Monday, September 03, 2007

Some more on Mother T

In one of the list I am a member of, Pr. Bob gives this quote from Mother T's beliefs.

* "Oh, I hope I am converting. I don't mean what you think. I hope we are converting hearts. Not even Almighty God can convert a person unless that person wants it. What we are all trying to do by our work, by serving the people, is to come closer to God. If in coming face to face with God we accept Him in our lives, then we are converting. We become a better Hindu, a better Muslim, a better Catholic, a better whatever we are, and then by being better we come closer and closer to Him. If we accept Him fully in our lives, then that is conversion. What approach would I use? For me, naturally, it would be a Catholic one, for you it may be Hindu, for someone else, Buddhist, according to one's conscience. What God is in your mind you must accept. But I cannot prevent myself from trying to give you what I have" [Desmond Doig, Mother Teresa: Her People and Her Work, (Glasgow: William Collins Sons &Co. Ltd., 1976), p. 136].

Some reactions are found here, here and here

Like I said before, I can not know for certain what went on at the last moments of Mother T whether she held on to this or not. All we can do in this discussion is do conditional discussion. This means one can only make statements like this "if Mother T believed this then ....". That is the question, we do not know for certain if she recanted this and finally got to see the Gospel etc. Within the confines of conditionality, I think fair statements can be made and some educational interchange is still fruitful.

What do ya think?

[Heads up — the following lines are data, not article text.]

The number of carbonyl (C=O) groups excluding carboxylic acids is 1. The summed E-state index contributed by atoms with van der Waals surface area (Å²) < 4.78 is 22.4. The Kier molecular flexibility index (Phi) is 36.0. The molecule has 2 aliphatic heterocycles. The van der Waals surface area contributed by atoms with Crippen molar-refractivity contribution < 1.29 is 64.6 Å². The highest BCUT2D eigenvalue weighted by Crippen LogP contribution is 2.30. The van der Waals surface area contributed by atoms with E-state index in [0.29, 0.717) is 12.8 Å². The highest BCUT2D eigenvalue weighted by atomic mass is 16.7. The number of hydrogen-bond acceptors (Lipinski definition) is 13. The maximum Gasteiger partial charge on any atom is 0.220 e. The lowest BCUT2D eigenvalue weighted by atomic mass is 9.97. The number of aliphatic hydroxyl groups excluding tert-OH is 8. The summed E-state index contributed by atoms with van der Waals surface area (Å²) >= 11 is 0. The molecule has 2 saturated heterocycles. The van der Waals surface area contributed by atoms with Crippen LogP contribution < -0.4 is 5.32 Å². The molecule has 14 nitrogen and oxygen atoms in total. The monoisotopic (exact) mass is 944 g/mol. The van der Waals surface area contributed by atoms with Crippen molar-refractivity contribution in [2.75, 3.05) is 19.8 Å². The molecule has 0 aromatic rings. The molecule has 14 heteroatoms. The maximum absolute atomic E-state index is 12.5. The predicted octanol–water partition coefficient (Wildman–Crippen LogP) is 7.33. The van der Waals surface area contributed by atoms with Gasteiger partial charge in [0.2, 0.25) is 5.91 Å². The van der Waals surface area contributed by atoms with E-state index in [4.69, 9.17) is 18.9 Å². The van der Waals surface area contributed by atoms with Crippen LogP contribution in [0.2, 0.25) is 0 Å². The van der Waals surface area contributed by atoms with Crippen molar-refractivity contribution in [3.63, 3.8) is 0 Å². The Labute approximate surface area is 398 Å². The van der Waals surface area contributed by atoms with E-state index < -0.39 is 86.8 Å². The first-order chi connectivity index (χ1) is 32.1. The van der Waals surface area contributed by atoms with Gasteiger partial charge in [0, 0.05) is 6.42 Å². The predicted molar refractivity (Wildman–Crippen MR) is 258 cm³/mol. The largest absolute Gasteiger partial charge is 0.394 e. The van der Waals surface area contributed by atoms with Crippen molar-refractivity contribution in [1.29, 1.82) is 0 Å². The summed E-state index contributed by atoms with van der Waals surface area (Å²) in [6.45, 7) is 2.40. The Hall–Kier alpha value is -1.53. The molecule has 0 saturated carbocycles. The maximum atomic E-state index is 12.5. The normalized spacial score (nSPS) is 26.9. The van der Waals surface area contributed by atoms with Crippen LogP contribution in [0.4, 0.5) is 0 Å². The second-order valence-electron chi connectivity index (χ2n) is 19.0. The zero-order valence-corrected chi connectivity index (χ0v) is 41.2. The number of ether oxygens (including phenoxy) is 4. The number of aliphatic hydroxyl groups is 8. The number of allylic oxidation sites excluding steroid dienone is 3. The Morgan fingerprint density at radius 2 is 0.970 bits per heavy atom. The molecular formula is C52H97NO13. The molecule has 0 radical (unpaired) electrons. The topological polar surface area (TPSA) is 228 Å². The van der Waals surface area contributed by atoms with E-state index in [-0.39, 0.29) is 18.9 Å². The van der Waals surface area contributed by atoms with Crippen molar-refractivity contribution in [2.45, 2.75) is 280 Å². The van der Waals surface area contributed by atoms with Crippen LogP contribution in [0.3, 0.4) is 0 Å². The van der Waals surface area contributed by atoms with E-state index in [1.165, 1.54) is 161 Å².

TKls2myhrt said...

Mother T's quote is just sad. Steve's commentary is very good. I especially found his point 8 intriguing, "Finally she has a very unrealistic grasp of what it means to experience the reality of God. For her, God is absent unless he’s present in some extraordinary way. A mystical encounter. Signs and wonders. Visions and auditions. Trumpets and fireworks." Sounds just like what I spent years looking for! A former pastor (Lutheran) of mine used to compare Evangelicalism to RC in a negative way that I had trouble grasping. He had seen much more in his life as a pastor than I had, so I accepted his comparison. Steve's commentary helps me understand the comparison a bit more.

L P Cruz said...

Hi sis,

Absolutely absolutely right. She longed for a mystical relief and I too am saddened by that. Did not Luther once said, we are all enthusiasts by nature? Adam and Eve were like that too? I thought the smelly monk said something like that.

If we can not be satisfied by Word and Sacrament, what reliable source can we have? Nothing.

Where can we go, Jesus has the Words of Eternal life. I do not know if she soaked herself with the Scripture, the RC tradition does not hammer on that but I should think some relief should be experienced - did not Luther meditated on Scripture too when he was searching for relief?


Kelly Klages said...

You can soak yourself with Scripture and end up reading nothing but Law. Been there, done that...

L P Cruz said...


That is hypothetical, we do not know if Mother T would have the same experience as you suppose. I have not read much but the Scripture did not seem to function in Mother T's religiosity, and being a former RC myself, that would not be strange.

Aprently the experience of Luther was the reverse, for there he got the Gospel!

Sure you may get the Law but where do you find the Gospel except in the Word.

The Word of the Lord will not return void.

Faith comes by hearing and hearing the word of Christ.

Goodness, If we go to the Word of the Lord the means of grace, and still find there no hope, well, Christ has left us without hope.

In the RC system, the sacraments are not the best way to go because they are being used as ex opere operato. Mother T and Luther had plenty of that.

Luther and Mother T were both RCs, the former resorted to Scripture and found the comfort of his soul, the latter, well I got no data on her.